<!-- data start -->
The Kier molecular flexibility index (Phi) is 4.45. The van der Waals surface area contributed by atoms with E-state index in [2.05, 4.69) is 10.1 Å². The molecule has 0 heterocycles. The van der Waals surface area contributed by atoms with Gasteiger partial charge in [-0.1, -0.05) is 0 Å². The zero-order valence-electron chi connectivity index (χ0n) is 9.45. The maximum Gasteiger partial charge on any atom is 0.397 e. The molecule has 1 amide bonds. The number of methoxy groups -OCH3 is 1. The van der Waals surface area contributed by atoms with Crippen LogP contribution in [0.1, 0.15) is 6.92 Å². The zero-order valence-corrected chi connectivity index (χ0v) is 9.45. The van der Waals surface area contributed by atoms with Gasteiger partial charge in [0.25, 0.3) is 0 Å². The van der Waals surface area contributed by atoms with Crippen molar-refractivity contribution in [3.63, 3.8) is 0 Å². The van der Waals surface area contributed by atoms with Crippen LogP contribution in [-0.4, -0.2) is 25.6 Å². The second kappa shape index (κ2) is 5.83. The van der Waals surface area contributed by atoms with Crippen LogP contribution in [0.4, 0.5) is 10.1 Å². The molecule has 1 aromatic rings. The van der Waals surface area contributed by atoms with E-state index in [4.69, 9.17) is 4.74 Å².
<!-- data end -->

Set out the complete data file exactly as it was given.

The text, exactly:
The Kier molecular flexibility index (Phi) is 4.45. The van der Waals surface area contributed by atoms with E-state index in [2.05, 4.69) is 10.1 Å². The molecule has 0 heterocycles. The van der Waals surface area contributed by atoms with Gasteiger partial charge in [-0.1, -0.05) is 0 Å². The zero-order valence-electron chi connectivity index (χ0n) is 9.45. The maximum Gasteiger partial charge on any atom is 0.397 e. The molecule has 1 amide bonds. The number of methoxy groups -OCH3 is 1. The van der Waals surface area contributed by atoms with Crippen LogP contribution in [0.1, 0.15) is 6.92 Å². The zero-order valence-corrected chi connectivity index (χ0v) is 9.45. The van der Waals surface area contributed by atoms with Gasteiger partial charge in [0.25, 0.3) is 0 Å². The van der Waals surface area contributed by atoms with Crippen molar-refractivity contribution in [3.63, 3.8) is 0 Å². The van der Waals surface area contributed by atoms with Crippen LogP contribution in [-0.4, -0.2) is 25.6 Å². The second kappa shape index (κ2) is 5.83. The van der Waals surface area contributed by atoms with Crippen LogP contribution in [0.4, 0.5) is 10.1 Å². The molecule has 1 aromatic rings. The van der Waals surface area contributed by atoms with E-state index in [4.69, 9.17) is 4.74 Å².